OPINION: Why do I caucus?

by Allie Karpurk, Special to the Simpsonian

As a politically engaged student at Simpson College, I am extremely excited to caucus on Feb. 1 for the first time.

I will be caucusing with the Democrats, even though I am usually registered as an independent, because my views don’t perfectly align with either party. However, my views on social issues tend to be more liberal, and since those issues are the main focus of this election, I have a preference for the Democratic candidates.

I am caucusing because I want to take advantage of the opportunity for my vote to count in the upcoming election.

This is the first option we have to help decide who our next president is, and this is something we can easily participate in. Many people believe that politics don’t impact their future and that one vote doesn’t have the ability to change the outcome of an election.

I disagree.

These hot button issues, such as gun control, health care, education, etc. will impact all of our lives – if not now, then within the next five years. If we all cast our votes for who we truly believe will be the best candidate for the presidency, we get a more accurate representation of what America wants in the polls.

Voter turnout is the lowest for our age group of 18- to 25-year-olds. If we aren’t showing up to vote, then how can we complain that nothing will ever change in our government system? The change starts with us.

Every vote counts.

I am not committed to caucus with any specific candidate.

Although there is a lot of pressure from the current presidential contenders to sign onto their campaign, it is not required to be able to caucus.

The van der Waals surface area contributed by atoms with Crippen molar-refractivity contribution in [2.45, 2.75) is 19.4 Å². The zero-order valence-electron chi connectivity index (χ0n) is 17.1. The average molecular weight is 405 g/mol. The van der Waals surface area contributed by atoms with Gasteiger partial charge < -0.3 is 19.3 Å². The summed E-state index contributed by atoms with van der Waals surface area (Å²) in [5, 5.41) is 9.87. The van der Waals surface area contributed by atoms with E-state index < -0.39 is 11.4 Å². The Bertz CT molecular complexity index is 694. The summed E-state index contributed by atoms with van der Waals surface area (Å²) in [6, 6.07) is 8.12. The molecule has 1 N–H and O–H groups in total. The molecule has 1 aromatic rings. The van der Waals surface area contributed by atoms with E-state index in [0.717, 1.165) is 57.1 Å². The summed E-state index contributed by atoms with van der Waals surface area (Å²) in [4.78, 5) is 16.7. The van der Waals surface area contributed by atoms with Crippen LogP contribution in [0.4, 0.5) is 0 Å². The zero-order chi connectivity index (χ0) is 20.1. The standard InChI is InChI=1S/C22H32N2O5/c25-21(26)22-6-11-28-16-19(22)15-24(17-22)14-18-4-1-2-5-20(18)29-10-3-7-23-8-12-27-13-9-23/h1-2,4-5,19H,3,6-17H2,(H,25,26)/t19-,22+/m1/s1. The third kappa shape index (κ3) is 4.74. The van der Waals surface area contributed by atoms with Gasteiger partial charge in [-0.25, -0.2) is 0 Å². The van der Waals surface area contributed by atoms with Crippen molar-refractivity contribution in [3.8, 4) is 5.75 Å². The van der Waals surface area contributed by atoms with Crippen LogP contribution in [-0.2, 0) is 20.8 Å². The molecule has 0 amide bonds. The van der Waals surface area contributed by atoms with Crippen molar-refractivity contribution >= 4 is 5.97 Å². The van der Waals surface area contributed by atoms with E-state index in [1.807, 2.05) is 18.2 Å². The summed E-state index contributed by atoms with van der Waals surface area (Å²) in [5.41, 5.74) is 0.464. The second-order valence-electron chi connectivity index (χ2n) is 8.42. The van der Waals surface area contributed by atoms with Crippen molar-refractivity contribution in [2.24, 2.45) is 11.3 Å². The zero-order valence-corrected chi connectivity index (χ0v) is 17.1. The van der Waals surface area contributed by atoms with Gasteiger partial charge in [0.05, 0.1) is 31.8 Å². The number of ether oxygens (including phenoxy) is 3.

I like to have the ability to choose who I best see fit for the presidency and not feel pressured into voting for a specific candidate. As the elections go on, my views on candidates change considerably, and not having a commitment to a campaign makes it easier to follow your beliefs instead of a candidate.

Another reason why I am excited to caucus is because it is an opportunity that a limited number of states and territories have.

The majority of the United States has moved to the primary system where they cast their votes for the conventions, similarly to how they cast their presidential votes in November. But caucuses allow constituents to interact and openly show support for candidates at a specific time and place for their party.

Iowa’s caucuses are the first of all other states in the primary and caucus elections. We get the opportunity to cast our votes first and watch how they impact the rest of the nation. Since we are a swing state, Iowa is the place to be for politics.

We’ve had the opportunity to host nearly every candidate on our campus within the past year, which is something unique to Simpson.

I look forward to caucusing in just a few days and hope the rest of the Simpson community will join me in exercising their right to vote for the next president.